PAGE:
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A Tiger Longwing

1 - Batesian Mimicry 


What Is Batesian Mimicry? 


      In Batesian mimicry, as it applies to insects, an edible insect looks similar to an aposematic, (inedible insect). The inedible insect is referred to as the model, and the lookalike species is referred to as the mimic. Hungry predators that have tried to eat the unpalatable (aposematic) model species learn to associate its colors and markings with an unpleasant eating experience. The predator will subsequently avoid wasting time and energy catching an inedible meal again. Because the mimic resembles the model, it benefits from the predator's bad experience. 

   Successful Batesian mimicry species depend on an imbalance of unpalatable versus edible species. The mimics must be limited in number, while the models need to to be common and abundant. For such a defensive strategy to work for the mimic, there must be a high probability that the predator in the equation will first attempt to eat the inedible model species. Having learned to avoid such foul-tasting meals, the predator will leave both the models and mimics alone. When tasty mimics become abundant, predators take longer to develop an association between the bright colors and the indigestible meal.

   Birds avoid the unpalatable Monarch butterfly, which accumulates toxic steroids called cardenolides in its body from feeding on milkweed plants as a caterpillar. The Viceroy butterfly bears similar colors as the Monarch, so birds avoid Viceroys, too. While Monarchs and Viceroys have long been used as a classic example of Batesian mimicry, some entomologists now argue they are really a case of Müllerian mimicry. 

An Imenius Longwing Butterfly
A Monarch Butterfly

2 - Müllerian Mimicry 


What Is Mullerian Mimicry? 


   A form of protective mimicry in which two or more poisonous or inedible species closely resemble each other and are therefore avoided equally by all their natural predators.

   The similarity in coloration between the Monarch and Viceroy butterflies, once considered an example of Batesian mimicry, is now generally considered as Müllerian mimicry because the Viceroy is thought to be as bad-tasting to birds as the Monarch.

   Müllerian mimicry is named for the German-born Brazilian zoologist Fritz Müller (1821-97). 

A Viceroy Butterfly
A Julia Butterfly
3 - Aposematic Coloration  
What is Aposematic Coloration - (or warning coloration)
   Aposematic coloration is the bright, attention-getting coloration that protects an organism from experienced predators (i.e., predators who have previously eaten a similar-looking animal and have gotten sick from it). Both poisonous organisms (like the Monarch butterfly) and its mimics (poisonous or not) are said to have aposematic coloration.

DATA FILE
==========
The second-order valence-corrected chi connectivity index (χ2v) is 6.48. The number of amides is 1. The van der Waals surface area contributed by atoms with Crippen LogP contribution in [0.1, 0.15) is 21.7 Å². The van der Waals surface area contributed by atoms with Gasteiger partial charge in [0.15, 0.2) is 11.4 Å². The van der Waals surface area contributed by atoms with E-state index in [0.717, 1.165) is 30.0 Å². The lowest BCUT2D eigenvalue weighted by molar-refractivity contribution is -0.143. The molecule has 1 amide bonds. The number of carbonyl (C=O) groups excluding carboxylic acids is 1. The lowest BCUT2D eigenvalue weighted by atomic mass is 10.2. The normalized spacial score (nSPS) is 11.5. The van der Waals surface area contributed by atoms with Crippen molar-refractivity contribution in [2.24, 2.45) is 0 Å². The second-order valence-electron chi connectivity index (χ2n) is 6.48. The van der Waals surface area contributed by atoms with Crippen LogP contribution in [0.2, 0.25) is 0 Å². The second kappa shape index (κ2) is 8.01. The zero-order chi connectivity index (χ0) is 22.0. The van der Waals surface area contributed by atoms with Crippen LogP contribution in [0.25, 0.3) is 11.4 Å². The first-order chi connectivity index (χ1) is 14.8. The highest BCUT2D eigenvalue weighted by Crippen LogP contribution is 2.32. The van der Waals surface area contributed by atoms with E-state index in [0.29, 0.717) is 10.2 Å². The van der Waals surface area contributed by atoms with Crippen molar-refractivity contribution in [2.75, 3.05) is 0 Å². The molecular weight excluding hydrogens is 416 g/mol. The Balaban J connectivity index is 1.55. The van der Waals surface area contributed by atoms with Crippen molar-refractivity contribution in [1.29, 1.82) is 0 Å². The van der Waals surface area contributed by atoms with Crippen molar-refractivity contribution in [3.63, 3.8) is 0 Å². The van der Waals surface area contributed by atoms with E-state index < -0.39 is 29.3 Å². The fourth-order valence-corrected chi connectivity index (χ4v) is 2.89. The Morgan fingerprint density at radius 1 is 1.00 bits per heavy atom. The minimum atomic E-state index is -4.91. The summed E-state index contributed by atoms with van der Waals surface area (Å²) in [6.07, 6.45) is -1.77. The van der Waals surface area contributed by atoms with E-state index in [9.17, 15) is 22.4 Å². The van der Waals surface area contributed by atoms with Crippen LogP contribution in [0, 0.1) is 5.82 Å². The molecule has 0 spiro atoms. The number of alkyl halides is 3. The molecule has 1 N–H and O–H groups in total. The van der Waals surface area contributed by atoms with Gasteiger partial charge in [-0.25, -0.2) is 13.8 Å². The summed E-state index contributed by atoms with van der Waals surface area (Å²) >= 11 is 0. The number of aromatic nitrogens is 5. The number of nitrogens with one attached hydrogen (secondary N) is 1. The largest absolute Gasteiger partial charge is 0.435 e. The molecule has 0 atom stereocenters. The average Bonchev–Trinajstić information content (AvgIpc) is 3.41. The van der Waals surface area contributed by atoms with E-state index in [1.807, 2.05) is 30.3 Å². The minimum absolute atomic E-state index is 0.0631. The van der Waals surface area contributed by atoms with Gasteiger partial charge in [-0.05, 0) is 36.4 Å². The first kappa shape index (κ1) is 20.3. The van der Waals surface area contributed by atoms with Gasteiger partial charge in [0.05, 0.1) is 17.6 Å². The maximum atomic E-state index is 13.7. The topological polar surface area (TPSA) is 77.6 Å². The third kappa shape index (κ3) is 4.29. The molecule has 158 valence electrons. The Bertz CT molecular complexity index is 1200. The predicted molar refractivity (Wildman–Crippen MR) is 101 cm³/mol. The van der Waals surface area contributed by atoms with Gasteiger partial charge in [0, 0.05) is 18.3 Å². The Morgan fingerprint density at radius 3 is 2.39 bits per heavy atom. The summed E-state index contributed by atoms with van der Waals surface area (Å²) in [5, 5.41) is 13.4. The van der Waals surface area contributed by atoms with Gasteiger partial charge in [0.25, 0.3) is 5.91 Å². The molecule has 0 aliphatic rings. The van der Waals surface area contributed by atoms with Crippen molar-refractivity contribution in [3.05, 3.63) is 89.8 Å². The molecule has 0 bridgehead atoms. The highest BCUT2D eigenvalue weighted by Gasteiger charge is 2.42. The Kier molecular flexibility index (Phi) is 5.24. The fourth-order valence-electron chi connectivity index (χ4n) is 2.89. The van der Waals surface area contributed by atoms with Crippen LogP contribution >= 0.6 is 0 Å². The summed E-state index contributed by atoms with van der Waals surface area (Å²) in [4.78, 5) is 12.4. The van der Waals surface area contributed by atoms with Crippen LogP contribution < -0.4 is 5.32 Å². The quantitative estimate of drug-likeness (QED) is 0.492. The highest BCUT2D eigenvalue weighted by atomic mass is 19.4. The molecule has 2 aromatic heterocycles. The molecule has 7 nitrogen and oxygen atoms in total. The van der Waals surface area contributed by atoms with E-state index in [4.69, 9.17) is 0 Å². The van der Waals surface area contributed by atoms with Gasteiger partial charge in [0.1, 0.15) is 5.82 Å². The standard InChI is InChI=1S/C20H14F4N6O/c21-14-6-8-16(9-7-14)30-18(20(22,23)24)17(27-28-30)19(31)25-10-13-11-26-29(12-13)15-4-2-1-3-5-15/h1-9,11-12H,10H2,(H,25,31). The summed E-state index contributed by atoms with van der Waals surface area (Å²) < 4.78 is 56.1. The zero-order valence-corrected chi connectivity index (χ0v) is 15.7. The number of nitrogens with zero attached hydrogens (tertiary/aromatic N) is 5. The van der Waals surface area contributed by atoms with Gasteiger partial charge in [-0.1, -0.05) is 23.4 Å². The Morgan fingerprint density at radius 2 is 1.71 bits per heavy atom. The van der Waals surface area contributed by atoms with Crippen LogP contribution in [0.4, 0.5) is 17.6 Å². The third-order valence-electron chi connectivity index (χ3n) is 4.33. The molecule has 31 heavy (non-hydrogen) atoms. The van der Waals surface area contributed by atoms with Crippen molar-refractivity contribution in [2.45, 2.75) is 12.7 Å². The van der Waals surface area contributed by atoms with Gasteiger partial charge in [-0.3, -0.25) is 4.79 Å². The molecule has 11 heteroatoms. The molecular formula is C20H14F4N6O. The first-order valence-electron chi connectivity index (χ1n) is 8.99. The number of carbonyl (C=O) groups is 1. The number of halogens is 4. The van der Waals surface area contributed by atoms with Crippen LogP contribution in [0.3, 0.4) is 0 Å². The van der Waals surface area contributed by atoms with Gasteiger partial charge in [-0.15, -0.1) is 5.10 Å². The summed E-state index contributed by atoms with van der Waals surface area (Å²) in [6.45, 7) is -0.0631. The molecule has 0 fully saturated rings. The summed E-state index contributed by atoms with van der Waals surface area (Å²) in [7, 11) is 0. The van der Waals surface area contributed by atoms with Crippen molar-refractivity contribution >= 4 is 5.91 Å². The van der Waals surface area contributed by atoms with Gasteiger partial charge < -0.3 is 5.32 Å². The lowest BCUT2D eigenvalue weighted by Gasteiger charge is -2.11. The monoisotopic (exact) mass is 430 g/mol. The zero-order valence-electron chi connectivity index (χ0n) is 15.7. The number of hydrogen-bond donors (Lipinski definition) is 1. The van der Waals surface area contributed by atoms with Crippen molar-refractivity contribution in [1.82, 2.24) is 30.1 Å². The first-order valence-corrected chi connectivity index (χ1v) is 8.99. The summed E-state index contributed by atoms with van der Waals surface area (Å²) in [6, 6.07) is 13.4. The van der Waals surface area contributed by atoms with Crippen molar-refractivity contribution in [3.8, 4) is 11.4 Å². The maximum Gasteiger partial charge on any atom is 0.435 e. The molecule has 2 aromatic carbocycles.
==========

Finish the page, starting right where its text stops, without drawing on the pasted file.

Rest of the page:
A Cairn's Birdwing Butterfly

4 - Monomorphism

What is monomorphism?

   Monomorphism means having only one form (butterfly species having sexes that are similar in size and appearance,) and dimorphism means there are only two forms, typically male and female.

A Postman Butterfly
A Female Cairn's Birdwing
A Mocker Swallowtail Butterfly
5 - Polymorphism
What is polymorphism?
   In biology, polymorphism is defined as a discontinuous genetic variation
resulting in the occurrence of several different forms or types of individuals among the members of a single species. A discontinuous genetic variation divides the individuals of a population into two or more sharply distinct forms. The most obvious example of this is the separation of most higher organisms into male and female sexes.
   Mocker Swallowtail females are a prime example of a polymorphic butterfly species. They can exhibit any of fourteen combinations of colors and patterns, whereas the males have only one color and pattern.
A Female Mocker Swallowtail Butterfly

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6 - Gynandromorphism


What is Gynandromorphism?


   A gynandromorph is an organism that contains both male and female characteristics. The term comes from the Greek γυνή (gynē), female, ἀνήρ (anēr), male, and μορφή (morphē), form, and is used mainly in the field of entomology.

   Lacewing butterflies (Cethosia ceyane) are an example of butterflies that have instances of gynandromorphism within their species.

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